A hero can be many things. When you think of heroism, you might not think of animals, but there have been many heroic animals in the past.
When we think of a heroic person we often picture the cartoon or fictional superheroes that are commonly seen on television and in movies, such as Batman or Superhero. Heroes can also be doctors, teachers, firefighters, and other people who work to help others, and many people consider their own parents or relatives as their own personal heroes. But the definition of a hero is not limited to these examples, and you don’t have to have a specific career or a superpower to be considered one.
In fact, you don’t even have to be human. So many animals across history have had awards bestowed upon them for heroic actions, whether they have helped in war, helped in the transportation of medicine or goods, or worked to prevent a disaster. Animals play such an important role in our lives and in the world, that sometimes they deserve a little extra recognition.
Balto and Togo the Dogs
In 1925, a few citizens of the large, yet isolated Alaskan town of Nome fell ill with what was originally thought to be tonsillitis but was later discovered to be diphtheria. Several children died from the disease, and Nome’s only doctor, Curtis Welch, became increasingly worried. There was an antitoxin that could help with diphtheria, but Nome’s supply had expired and had been useless for several months.
Although a replacement shipment was placed, the outbreak, unfortunately, happened in winter, and the shipping ports were covered in ice, which made it impossible to get the medicine to Nome in time by boat. Fearing an epidemic, Dr. Welch sent a desperate plea for help to surrounding communities and the U.S. Public Health Service. At this point in time, the snowmobile had not yet been invented, and the below-freezing temperatures in Alaska would not permit airplane delivery.
So in order to get the diphtheria antitoxin from Anchorage, nearly 1,000 miles from Nome, Welch turned to Alaska’s tried and true method of transportation: sled dogs. But even though sled dogs were commonly used in this frigid state, there were still many hazards for the dogs and mushers to face. The cold air could be harmful to humans and animals alike, and it was difficult to get traction on the slick ice.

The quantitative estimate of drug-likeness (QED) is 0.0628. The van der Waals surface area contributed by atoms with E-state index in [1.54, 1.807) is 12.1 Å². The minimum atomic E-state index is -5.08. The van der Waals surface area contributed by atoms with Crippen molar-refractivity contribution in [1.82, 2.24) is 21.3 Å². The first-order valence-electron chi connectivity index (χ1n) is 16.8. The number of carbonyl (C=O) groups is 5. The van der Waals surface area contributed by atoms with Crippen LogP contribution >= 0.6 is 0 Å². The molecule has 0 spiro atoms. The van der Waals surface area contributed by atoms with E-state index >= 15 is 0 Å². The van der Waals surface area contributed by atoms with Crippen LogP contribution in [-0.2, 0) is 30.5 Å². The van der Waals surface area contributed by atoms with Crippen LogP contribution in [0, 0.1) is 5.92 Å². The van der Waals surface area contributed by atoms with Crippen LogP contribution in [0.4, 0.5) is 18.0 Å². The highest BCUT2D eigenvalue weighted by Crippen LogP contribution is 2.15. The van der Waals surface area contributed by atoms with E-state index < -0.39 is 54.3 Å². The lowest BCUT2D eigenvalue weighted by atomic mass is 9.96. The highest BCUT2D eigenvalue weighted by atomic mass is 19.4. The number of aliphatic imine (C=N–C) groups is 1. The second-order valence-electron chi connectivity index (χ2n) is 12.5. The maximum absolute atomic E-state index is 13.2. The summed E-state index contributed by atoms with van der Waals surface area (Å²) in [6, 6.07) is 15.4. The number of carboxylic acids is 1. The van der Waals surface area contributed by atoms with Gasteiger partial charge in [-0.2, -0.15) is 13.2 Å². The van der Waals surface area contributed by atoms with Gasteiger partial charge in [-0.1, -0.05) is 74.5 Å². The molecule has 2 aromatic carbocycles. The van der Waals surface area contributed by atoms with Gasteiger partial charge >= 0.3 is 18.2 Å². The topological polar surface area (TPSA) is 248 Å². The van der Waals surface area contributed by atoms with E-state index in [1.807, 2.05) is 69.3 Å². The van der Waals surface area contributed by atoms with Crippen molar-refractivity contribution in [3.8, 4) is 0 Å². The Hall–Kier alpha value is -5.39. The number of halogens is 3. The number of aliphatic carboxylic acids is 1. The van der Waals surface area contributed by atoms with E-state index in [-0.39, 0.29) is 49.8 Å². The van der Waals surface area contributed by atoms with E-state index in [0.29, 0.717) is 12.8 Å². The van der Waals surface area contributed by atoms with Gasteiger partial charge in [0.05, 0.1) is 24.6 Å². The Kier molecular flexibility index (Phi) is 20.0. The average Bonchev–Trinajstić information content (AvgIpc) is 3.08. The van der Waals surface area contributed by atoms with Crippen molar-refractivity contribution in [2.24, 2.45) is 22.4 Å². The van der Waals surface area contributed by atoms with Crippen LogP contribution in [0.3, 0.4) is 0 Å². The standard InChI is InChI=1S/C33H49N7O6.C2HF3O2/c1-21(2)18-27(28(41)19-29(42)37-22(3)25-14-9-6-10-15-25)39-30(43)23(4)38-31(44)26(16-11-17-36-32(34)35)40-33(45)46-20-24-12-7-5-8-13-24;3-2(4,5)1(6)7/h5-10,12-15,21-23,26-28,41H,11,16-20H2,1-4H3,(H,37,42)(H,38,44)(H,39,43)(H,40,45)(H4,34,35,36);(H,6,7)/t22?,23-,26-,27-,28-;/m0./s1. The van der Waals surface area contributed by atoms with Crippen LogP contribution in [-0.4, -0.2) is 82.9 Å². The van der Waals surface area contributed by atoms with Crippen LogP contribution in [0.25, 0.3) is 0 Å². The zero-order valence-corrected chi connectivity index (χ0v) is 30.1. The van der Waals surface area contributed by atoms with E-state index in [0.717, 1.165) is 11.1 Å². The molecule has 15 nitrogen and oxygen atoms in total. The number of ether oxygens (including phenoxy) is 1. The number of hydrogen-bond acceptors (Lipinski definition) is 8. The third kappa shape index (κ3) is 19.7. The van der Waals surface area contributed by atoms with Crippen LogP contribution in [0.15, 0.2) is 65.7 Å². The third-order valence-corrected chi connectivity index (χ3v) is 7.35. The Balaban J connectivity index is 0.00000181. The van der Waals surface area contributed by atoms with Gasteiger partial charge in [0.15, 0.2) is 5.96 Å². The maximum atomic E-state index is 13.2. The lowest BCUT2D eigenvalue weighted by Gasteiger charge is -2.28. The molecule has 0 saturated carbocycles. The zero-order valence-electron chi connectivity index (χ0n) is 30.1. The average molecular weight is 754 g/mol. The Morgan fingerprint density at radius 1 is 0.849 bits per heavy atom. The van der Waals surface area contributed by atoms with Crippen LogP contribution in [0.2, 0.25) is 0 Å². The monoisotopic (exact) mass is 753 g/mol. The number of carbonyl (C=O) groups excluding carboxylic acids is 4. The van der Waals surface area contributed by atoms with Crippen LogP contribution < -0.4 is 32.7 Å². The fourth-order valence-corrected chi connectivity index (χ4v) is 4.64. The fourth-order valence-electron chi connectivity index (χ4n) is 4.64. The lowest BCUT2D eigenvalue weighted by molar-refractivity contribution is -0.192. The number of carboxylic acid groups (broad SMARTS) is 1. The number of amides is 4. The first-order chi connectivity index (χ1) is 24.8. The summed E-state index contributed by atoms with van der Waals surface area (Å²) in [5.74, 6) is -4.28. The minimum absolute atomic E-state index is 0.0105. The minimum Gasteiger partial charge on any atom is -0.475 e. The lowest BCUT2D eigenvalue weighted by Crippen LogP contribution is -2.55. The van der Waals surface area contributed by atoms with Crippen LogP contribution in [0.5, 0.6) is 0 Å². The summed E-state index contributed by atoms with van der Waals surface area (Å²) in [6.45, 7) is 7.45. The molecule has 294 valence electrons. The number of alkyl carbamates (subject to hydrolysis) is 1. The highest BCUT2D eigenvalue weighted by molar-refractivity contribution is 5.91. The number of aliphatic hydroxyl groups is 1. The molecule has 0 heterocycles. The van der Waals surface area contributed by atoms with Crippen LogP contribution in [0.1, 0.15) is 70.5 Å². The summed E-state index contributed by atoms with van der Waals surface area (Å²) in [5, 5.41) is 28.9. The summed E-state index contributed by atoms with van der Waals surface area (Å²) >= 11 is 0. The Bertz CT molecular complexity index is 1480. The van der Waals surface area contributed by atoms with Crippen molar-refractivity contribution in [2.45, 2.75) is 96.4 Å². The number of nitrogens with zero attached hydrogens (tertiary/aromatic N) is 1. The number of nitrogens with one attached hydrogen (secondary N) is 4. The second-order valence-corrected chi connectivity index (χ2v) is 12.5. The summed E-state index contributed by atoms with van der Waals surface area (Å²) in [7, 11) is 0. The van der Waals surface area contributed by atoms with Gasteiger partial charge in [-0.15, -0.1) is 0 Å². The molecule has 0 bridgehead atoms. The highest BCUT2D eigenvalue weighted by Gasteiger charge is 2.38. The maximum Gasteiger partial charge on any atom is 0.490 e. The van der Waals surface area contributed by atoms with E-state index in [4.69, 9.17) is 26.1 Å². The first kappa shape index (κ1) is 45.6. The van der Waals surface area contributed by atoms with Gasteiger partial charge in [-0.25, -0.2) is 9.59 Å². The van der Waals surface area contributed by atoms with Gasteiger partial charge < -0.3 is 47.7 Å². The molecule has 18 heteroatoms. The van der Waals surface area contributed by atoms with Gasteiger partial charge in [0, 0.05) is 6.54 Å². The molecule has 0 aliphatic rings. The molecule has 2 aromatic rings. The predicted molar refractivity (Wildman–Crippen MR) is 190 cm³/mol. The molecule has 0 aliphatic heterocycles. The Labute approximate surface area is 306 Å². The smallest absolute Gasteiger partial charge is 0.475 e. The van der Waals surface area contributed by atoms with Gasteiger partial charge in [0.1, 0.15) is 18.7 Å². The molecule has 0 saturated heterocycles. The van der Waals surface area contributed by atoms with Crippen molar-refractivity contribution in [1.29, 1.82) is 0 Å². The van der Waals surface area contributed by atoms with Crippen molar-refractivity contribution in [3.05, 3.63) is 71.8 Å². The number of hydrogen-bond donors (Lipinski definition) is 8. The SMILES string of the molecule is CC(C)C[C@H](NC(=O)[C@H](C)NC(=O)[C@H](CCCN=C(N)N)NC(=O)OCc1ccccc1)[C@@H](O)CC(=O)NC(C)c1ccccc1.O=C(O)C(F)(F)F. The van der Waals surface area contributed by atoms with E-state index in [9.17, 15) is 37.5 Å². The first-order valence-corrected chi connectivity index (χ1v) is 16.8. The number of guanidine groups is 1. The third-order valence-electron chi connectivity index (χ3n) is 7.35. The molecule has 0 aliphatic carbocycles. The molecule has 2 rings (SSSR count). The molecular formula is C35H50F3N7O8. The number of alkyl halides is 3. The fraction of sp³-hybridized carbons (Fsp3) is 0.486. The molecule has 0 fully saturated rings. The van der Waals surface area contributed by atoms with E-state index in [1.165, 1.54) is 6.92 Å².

Nevertheless, the relay from Anchorage to Nome was a success, thanks largely in part to two sled dogs named Balto and Togo. Togo ran the majority of the relay and isn’t as well known as Balto, who finished off the last leg. Togo and Balto’s participation in the serum run made sure that the death count from diphtheria stayed low in Nome, and they are still considered heroes nearly a hundred years later.
Magawa the Rat
Magawa, a giant African pouch rat from Cambodia, has gained recognition as one of the most heroic animals more recently than Balto and Togo. Although it may not seem like an animal as small as a rat could have a role important enough to be considered a hero and to be given a gold medal by the United Kingdom veterinary charity People’s Dispensary for Sick Animals, Magawa has already saved countless lives with his thorough dedication to his job. The rat, along with many others of his species, was trained by a nonprofit organization in Tanzania to do very important task-find land mines. Land mines are a serious issue for Cambodia, and a number of Cambodians fall victim to the bombs each year.
Usually, dogs are the animals that are trained to sniff out bombs, but rats get the job done just as well in Africa and Asia, especially because they are small enough that they won’t set off the bombs. Magawa himself has covered over 140,000 square meters since he was trained, and has discovered over 60 unexploded land mines, actions that have, without a doubt, prevented what could have been catastrophic for surrounding towns and families.
When Magawa comes across a land mine, he is supposed to stop and start scratching to alert his handlers of the danger. When John Smith, leader of the PDSA in the U.K., awarded Magawa his gold medal a few weeks ago, it was the first time the organization had given the award to a rat.
Cher Ami the Pigeon
World War I was a momentous event in our world’s history, and although it resulted in millions of tragic casualties from all over the world, that number could have been far higher if not for the use of carrier pigeons. Like Magawa the rat, it seems hard to believe that a creature so small could have such a great impact, especially in an event like World War I. But the pigeons were crucial to the transmission of information between allies and troops, and Cher Ami was one of these message-carrying heroic animals.
In 1918, one hundred and ninety-four American soldiers were trapped in a hillside and were being attacked not only by the Germans but by friendly fire. Cher Ami was the third pigeon the American commander attempted to send to the allies of the Americans and she succeeded in delivering the message after about with adversity. Cher Ami had taken several bullets, had been blinded in one eye, and had nearly lost one leg. However, the message she had delivered stopped the friendly fire and helped the 194 Americans survive the attack.
Cher Ami’s leg was unable to be saved, and although she later died from her wounds, the pigeon was honored and awarded for her service. Not all superheroes wear capes, and not all of them walk on two legs, either. Throughout history, there have been hundreds of examples of animals who have run, sniffed, and flown their way to fame. Balto, Togo, Magawa, and Cher Ami dedicated their lives to helping people around them, and their sacrifice is yet another reason we love animals.
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